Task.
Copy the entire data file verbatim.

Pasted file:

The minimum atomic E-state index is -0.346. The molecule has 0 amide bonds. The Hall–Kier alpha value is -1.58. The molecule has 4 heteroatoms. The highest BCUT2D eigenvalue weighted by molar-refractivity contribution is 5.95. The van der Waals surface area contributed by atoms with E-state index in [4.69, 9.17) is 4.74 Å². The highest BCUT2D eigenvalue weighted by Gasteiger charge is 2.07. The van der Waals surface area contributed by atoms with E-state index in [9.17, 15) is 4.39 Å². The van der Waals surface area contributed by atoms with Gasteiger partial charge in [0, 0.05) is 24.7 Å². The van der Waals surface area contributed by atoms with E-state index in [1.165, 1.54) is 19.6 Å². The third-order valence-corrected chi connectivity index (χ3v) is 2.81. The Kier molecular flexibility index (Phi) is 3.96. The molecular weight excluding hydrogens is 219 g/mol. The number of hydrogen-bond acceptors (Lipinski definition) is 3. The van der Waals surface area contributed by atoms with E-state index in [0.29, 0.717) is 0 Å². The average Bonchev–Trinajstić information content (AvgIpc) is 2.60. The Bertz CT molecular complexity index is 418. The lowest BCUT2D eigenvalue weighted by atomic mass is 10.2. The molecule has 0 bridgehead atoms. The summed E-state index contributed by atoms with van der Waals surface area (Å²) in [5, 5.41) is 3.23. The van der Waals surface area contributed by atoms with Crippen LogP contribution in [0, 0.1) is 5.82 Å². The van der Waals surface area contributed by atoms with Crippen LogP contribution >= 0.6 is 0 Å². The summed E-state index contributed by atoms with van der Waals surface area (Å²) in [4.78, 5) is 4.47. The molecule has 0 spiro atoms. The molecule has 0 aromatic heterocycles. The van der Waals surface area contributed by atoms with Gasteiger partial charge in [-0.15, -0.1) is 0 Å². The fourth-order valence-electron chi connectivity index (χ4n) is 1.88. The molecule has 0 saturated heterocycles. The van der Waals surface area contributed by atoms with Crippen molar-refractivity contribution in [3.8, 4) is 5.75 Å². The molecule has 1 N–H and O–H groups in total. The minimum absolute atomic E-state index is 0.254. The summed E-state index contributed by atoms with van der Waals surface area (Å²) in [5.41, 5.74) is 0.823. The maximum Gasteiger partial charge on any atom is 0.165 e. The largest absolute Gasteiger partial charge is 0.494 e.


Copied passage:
The minimum atomic E-state index is -0.346. The molecule has 0 amide bonds. The Hall–Kier alpha value is -1.58. The molecule has 4 heteroatoms. The highest BCUT2D eigenvalue weighted by molar-refractivity contribution is 5.95. The van der Waals surface area contributed by atoms with E-state index in [4.69, 9.17) is 4.74 Å². The highest BCUT2D eigenvalue weighted by Gasteiger charge is 2.07. The van der Waals surface area contributed by atoms with E-state index in [9.17, 15) is 4.39 Å². The van der Waals surface area contributed by atoms with Gasteiger partial charge in [0, 0.05) is 24.7 Å². The van der Waals surface area contributed by atoms with E-state index in [1.165, 1.54) is 19.6 Å². The third-order valence-corrected chi connectivity index (χ3v) is 2.81. The Kier molecular flexibility index (Phi) is 3.96. The molecular weight excluding hydrogens is 219 g/mol. The number of hydrogen-bond acceptors (Lipinski definition) is 3. The van der Waals surface area contributed by atoms with E-state index in [0.29, 0.717) is 0 Å². The average Bonchev–Trinajstić information content (AvgIpc) is 2.60. The Bertz CT molecular complexity index is 418. The lowest BCUT2D eigenvalue weighted by atomic mass is 10.2. The molecule has 0 bridgehead atoms. The summed E-state index contributed by atoms with van der Waals surface area (Å²) in [5, 5.41) is 3.23. The van der Waals surface area contributed by atoms with Crippen LogP contribution in [0, 0.1) is 5.82 Å². The van der Waals surface area contributed by atoms with Crippen LogP contribution >= 0.6 is 0 Å². The summed E-state index contributed by atoms with van der Waals surface area (Å²) in [4.78, 5) is 4.47. The molecule has 0 spiro atoms. The molecule has 0 aromatic heterocycles. The van der Waals surface area contributed by atoms with Gasteiger partial charge in [-0.15, -0.1) is 0 Å². The fourth-order valence-electron chi connectivity index (χ4n) is 1.88. The molecule has 0 saturated heterocycles. The van der Waals surface area contributed by atoms with Crippen molar-refractivity contribution in [3.8, 4) is 5.75 Å². The molecule has 1 N–H and O–H groups in total. The minimum absolute atomic E-state index is 0.254. The summed E-state index contributed by atoms with van der Waals surface area (Å²) in [5.41, 5.74) is 0.823. The maximum Gasteiger partial charge on any atom is 0.165 e. The largest absolute Gasteiger partial charge is 0.494 e.